Peer Review 6
We as a culture have lost the ability to argue and make decisions in an efficient and fair manner.
In this lecture, Michael Sandel interactively demonstrates how decision making works in society, and
poses questions which moderate the debate. He argues that democratic debate is about justice. The
conversation then turns into a deduction of which values are important to making decisions in any given
argument, which comes from analyzing the essential nature of the argument in question. The point is
made that democratic debate should be based on the justice and morality of the issue, the purpose of
the activity being debated and which qualities associated with it are worth honoring. Sandel applies this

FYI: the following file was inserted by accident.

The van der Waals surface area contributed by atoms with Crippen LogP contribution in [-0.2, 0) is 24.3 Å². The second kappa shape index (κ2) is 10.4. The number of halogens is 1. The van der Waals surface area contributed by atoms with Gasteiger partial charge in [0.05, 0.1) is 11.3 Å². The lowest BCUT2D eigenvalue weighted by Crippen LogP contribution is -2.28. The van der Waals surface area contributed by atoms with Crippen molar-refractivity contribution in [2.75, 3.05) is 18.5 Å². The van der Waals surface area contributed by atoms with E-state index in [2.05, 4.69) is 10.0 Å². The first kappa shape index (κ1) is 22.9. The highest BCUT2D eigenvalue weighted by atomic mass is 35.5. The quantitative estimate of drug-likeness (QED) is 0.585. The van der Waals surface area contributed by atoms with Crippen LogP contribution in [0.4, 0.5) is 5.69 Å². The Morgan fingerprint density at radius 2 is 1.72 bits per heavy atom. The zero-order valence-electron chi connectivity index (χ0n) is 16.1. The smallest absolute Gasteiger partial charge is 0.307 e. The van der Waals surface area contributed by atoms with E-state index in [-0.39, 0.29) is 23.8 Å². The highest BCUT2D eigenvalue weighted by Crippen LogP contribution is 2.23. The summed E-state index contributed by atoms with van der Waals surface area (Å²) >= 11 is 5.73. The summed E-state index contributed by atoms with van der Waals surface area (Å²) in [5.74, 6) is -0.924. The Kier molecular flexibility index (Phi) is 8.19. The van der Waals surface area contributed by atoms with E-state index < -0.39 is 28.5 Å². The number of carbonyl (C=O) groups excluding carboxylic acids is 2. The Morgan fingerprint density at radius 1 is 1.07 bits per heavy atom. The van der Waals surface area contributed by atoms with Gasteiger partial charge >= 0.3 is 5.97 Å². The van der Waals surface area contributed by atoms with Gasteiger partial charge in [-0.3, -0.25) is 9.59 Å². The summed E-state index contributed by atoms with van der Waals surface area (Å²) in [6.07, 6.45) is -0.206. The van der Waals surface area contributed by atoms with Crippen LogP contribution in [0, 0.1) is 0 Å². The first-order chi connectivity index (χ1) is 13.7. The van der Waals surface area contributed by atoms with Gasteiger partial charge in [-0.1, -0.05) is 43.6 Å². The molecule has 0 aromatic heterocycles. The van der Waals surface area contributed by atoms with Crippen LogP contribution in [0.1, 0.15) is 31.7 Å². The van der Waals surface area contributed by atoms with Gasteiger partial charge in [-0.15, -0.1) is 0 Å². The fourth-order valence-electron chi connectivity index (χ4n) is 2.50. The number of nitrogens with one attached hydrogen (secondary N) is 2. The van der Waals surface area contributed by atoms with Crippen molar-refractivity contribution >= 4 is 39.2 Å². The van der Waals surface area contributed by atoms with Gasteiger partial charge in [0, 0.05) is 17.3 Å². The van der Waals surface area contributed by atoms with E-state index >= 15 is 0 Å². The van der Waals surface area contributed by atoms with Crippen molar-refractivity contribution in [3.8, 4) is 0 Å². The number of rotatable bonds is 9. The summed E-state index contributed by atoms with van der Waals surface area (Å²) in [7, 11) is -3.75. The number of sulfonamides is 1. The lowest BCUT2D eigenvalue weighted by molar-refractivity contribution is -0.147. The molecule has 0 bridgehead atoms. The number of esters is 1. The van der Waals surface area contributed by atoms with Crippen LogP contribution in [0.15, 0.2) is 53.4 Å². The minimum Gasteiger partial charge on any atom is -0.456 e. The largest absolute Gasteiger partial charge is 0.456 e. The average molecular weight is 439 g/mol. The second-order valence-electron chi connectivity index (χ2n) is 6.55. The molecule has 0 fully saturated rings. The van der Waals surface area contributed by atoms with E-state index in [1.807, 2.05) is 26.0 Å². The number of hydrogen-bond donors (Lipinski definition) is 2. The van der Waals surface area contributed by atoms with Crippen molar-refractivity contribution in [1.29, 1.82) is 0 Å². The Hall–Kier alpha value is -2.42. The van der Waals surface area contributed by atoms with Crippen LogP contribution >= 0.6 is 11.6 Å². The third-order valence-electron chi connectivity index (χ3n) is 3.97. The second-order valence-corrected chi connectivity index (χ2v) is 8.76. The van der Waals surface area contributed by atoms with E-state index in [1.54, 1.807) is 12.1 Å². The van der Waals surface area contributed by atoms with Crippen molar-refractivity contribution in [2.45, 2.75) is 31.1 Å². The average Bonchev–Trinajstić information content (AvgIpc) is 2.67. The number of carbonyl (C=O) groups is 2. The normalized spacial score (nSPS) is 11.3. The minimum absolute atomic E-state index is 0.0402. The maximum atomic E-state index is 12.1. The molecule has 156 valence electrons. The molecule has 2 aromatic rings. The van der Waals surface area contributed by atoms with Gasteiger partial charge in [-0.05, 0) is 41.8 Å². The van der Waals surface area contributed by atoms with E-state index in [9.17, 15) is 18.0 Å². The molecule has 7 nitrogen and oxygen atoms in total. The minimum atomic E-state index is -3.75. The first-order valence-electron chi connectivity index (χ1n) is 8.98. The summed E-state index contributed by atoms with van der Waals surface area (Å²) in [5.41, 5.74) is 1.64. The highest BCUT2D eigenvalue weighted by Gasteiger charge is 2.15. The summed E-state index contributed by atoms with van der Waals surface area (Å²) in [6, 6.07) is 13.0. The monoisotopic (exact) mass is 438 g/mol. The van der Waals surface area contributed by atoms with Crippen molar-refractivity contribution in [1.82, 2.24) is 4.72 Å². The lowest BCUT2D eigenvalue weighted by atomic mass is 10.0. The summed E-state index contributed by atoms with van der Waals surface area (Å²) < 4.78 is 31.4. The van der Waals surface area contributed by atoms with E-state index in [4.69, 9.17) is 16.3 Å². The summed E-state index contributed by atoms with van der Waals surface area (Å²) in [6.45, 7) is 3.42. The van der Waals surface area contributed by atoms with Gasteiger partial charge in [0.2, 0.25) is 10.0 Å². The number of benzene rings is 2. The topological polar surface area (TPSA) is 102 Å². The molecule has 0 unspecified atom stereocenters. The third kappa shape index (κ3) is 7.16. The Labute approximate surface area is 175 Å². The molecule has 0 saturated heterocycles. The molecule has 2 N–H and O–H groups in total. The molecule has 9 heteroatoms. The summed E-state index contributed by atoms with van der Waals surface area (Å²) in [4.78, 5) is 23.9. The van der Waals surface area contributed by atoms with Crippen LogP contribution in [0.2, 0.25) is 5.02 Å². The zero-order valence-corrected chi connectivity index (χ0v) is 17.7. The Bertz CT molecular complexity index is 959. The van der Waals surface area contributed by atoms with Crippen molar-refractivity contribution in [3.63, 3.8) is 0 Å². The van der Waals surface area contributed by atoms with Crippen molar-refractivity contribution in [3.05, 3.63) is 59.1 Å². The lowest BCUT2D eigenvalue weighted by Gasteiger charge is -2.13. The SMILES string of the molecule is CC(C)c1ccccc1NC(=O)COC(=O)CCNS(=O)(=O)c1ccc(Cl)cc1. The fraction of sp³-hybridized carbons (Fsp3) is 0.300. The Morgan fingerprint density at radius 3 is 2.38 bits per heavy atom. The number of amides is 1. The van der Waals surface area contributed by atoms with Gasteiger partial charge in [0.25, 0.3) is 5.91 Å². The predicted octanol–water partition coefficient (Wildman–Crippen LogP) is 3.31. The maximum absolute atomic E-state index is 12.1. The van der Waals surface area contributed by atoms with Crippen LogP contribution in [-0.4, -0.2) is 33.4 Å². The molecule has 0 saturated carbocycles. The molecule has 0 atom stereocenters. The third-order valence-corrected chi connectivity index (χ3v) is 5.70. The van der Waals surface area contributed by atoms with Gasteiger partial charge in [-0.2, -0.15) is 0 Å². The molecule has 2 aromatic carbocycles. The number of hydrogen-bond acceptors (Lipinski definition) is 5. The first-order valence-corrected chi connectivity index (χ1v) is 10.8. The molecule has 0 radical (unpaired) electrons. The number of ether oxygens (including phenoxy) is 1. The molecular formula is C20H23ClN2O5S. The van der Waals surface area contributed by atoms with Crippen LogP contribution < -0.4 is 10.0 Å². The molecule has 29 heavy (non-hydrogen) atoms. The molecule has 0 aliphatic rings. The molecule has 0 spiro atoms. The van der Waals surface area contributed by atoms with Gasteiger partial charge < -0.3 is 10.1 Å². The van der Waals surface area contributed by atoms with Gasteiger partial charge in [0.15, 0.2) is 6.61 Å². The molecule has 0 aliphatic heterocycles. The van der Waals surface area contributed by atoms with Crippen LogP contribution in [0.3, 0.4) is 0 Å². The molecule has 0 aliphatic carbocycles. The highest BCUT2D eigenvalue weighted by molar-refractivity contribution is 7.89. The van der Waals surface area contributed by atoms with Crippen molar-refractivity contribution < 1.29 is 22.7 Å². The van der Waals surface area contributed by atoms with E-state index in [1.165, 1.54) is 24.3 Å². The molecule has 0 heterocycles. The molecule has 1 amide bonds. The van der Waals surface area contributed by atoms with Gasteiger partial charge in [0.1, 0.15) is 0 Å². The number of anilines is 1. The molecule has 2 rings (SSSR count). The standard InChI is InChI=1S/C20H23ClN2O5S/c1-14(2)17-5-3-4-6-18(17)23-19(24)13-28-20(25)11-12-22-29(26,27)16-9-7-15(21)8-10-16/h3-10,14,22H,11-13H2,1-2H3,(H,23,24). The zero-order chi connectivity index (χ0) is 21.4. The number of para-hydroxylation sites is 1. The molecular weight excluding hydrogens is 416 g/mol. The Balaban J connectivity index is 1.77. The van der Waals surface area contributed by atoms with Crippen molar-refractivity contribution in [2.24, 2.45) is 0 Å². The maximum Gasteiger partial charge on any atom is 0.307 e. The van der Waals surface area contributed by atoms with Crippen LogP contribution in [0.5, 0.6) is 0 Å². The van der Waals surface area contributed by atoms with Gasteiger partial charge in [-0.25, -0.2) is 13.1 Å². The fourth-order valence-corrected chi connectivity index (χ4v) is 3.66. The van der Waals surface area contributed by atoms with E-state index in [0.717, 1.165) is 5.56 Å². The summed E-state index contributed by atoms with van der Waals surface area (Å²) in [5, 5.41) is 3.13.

method of debate to the American system, and believes that directly engaging in moral issues will
improve the quality of decision-making in the U.S.A.
This argument was very well made as the lecturer inductively made his argument through a
series of analogies – the analogy of hypothetical flute distribution, of golf carts and then the modern
issue of same-sex marriage. He applied these analogies and how they came to conclusions to the
American system of political debate, by providing a formula for moral analysis. The style of the lecture
was very effective at making the point: Sandel demonstrated his thesis by encouraging partic